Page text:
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Insurance salespeople may also state that you can withdraw your cash value or take a loan tax-free. Yes, that sounds nice until you take a step back and remember that you are only taking out your after-tax contributions to the policy - of course it is tax-free! What about the dividends the contracts pay you? Again, sounds good but it loses its appeal once you dig under the surface. Many dividends from whole life policies occur because the policy holder (i.e. you) is overpaying for the coverage they receive and the insurance company is refunding the excess payment to you in the form of a dividend. To the IRS, this is considered a tax-free return of premium. If you paid $105 for something worth $100 and then subsequently received five dollars tax-free from the seller for your over payment, did you get a good deal?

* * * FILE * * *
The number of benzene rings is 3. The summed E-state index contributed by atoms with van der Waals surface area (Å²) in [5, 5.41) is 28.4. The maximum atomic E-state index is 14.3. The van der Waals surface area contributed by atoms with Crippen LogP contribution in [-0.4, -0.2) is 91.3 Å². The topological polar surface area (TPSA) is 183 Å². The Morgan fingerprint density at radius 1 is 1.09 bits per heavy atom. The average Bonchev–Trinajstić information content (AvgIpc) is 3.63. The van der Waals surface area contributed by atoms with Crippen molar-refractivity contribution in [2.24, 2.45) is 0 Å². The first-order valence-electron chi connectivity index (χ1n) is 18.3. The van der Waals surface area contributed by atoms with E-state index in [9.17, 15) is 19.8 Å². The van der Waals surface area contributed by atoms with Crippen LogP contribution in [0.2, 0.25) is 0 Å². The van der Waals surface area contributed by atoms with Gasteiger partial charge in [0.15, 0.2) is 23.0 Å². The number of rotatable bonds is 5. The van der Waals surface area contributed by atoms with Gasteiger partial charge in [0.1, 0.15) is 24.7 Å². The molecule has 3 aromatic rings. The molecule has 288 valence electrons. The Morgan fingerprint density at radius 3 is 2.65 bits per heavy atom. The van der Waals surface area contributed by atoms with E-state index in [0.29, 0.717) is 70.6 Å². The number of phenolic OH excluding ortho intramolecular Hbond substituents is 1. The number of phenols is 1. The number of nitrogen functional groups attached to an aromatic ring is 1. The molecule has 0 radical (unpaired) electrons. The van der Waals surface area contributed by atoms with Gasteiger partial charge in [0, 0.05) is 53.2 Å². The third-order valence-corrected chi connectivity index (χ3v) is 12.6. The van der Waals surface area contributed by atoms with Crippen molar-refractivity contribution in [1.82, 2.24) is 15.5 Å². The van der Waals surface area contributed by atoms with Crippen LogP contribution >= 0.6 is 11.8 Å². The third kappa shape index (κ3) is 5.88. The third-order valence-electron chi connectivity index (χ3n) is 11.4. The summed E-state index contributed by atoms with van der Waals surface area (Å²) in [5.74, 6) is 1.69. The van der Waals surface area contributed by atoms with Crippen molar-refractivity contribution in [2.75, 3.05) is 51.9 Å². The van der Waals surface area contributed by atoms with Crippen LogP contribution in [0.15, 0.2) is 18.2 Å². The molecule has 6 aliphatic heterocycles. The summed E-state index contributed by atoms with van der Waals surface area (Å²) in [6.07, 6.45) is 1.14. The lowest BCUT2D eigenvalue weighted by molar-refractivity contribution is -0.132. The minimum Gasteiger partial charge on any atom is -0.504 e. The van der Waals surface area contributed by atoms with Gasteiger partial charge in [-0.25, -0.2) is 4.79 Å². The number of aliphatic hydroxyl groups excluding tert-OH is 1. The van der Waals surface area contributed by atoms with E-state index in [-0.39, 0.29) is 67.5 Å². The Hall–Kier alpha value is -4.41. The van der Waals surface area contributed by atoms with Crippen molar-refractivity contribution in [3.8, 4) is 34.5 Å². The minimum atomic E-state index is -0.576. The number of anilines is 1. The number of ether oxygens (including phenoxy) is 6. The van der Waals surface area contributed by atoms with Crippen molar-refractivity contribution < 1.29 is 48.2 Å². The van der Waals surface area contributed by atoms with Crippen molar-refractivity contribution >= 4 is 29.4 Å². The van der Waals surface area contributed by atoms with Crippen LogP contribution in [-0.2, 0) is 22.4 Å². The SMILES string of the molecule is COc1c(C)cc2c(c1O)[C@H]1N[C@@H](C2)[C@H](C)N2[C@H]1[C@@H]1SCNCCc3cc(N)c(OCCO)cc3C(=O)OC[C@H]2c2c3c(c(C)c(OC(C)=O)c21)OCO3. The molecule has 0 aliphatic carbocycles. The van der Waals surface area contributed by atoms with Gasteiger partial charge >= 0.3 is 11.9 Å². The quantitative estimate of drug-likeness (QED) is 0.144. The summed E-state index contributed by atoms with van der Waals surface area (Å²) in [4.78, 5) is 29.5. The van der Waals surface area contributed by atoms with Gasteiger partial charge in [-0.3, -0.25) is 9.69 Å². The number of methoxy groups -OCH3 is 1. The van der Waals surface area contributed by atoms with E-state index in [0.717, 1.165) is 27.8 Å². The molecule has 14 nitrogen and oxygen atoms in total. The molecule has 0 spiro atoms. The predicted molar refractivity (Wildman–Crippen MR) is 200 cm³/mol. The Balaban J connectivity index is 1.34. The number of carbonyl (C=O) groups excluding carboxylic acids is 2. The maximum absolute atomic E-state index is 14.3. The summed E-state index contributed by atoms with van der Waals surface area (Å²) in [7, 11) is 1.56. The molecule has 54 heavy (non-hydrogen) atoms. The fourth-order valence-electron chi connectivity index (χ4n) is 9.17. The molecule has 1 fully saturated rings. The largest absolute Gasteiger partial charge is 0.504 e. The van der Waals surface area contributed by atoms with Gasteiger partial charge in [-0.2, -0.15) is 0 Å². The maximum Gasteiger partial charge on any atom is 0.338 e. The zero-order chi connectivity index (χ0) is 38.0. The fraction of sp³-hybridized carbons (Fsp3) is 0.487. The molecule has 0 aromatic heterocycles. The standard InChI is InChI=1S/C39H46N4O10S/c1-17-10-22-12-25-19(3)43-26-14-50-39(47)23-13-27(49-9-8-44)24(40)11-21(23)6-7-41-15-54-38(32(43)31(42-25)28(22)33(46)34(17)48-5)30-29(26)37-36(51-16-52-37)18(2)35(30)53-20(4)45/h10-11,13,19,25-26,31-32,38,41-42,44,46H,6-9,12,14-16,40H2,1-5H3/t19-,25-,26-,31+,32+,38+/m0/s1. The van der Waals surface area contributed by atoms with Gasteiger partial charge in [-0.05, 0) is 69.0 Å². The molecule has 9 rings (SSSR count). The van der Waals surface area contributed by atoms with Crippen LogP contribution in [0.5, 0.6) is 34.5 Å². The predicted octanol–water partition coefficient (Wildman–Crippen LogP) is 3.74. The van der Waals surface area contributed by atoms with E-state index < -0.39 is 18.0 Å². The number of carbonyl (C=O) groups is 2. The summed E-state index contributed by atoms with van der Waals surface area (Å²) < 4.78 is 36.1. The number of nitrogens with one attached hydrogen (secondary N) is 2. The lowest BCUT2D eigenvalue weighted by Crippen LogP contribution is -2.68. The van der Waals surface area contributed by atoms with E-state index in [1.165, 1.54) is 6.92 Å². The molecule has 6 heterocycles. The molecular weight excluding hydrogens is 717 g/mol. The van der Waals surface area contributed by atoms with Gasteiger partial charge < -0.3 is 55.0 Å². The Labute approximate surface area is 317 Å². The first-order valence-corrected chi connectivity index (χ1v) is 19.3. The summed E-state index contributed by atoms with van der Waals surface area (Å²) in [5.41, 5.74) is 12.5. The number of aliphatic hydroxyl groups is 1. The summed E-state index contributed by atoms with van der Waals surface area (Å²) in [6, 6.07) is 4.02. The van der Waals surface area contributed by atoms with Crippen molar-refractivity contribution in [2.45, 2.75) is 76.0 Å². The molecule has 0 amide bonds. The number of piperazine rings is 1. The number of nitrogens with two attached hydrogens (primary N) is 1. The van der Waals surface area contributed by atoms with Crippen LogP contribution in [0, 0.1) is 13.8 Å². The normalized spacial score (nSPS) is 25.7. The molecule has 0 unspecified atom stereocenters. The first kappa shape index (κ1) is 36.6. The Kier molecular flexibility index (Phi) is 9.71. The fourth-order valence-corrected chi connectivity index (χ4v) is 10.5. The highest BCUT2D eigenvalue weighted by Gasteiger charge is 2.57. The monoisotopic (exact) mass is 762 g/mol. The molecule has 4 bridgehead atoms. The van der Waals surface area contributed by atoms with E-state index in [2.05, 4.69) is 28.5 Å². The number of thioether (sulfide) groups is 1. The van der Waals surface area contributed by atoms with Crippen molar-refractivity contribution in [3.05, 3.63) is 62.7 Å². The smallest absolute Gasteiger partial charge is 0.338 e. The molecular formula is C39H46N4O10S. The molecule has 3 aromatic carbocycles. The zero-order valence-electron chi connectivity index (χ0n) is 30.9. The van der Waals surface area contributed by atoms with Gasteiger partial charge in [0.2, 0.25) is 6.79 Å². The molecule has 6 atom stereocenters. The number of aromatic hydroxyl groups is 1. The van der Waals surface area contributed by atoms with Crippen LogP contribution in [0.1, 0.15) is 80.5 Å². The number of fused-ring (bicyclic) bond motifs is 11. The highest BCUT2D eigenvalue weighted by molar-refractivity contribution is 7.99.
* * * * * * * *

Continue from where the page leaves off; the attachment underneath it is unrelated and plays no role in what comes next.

But if term life policies make more sense, why don’t more advisors and insurance agents recommend using term policies?

Unfortunately, the commissions earned on whole life policies are significantly more. In fact, the commissions on term life policies are sometimes not worth the time for many agents. At Noble Wealth Partners, we are a fee-only practice which means we don’t earn commissions on any products we recommend. For this reason, it is easy for us to say, term life policies are most likely in your best interest.

There are many other reasons why we do not like whole life insurance, but I would like to keep this article at a reasonable length. Please call us at (720)588-4103 if you have additional questions about life insurance policies or annuities that have been recommended to you. We are happy to help you and provide our thoughts.

To a long life and a successful retirement,

Grant Glenn, CFA, CFP®